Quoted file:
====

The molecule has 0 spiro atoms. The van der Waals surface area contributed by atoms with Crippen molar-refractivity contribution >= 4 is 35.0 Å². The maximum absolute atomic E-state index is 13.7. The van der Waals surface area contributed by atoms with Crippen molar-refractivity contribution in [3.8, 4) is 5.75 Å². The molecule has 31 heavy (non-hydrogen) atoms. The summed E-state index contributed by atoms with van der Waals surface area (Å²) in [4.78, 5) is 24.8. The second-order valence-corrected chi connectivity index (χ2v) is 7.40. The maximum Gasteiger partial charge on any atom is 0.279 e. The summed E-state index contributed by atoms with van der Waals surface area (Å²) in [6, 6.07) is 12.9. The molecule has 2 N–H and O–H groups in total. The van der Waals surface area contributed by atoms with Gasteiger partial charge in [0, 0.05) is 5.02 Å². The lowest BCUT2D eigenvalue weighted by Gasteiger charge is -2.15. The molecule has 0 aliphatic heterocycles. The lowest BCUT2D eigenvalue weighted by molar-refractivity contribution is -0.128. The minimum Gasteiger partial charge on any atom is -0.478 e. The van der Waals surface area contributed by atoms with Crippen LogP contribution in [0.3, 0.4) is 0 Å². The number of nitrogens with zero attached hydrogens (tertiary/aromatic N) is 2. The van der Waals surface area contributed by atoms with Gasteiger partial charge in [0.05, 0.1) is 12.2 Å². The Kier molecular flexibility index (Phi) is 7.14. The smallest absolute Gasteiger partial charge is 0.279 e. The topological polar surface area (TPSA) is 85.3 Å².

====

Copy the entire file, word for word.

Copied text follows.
The molecule has 0 spiro atoms. The van der Waals surface area contributed by atoms with Crippen molar-refractivity contribution >= 4 is 35.0 Å². The maximum absolute atomic E-state index is 13.7. The van der Waals surface area contributed by atoms with Crippen molar-refractivity contribution in [3.8, 4) is 5.75 Å². The molecule has 31 heavy (non-hydrogen) atoms. The summed E-state index contributed by atoms with van der Waals surface area (Å²) in [4.78, 5) is 24.8. The second-order valence-corrected chi connectivity index (χ2v) is 7.40. The maximum Gasteiger partial charge on any atom is 0.279 e. The summed E-state index contributed by atoms with van der Waals surface area (Å²) in [6, 6.07) is 12.9. The molecule has 2 N–H and O–H groups in total. The van der Waals surface area contributed by atoms with Gasteiger partial charge in [0, 0.05) is 5.02 Å². The lowest BCUT2D eigenvalue weighted by Gasteiger charge is -2.15. The molecule has 0 aliphatic heterocycles. The lowest BCUT2D eigenvalue weighted by molar-refractivity contribution is -0.128. The minimum Gasteiger partial charge on any atom is -0.478 e. The van der Waals surface area contributed by atoms with Crippen LogP contribution in [0.3, 0.4) is 0 Å². The number of nitrogens with zero attached hydrogens (tertiary/aromatic N) is 2. The van der Waals surface area contributed by atoms with Gasteiger partial charge in [0.05, 0.1) is 12.2 Å². The Kier molecular flexibility index (Phi) is 7.14. The smallest absolute Gasteiger partial charge is 0.279 e. The topological polar surface area (TPSA) is 85.3 Å².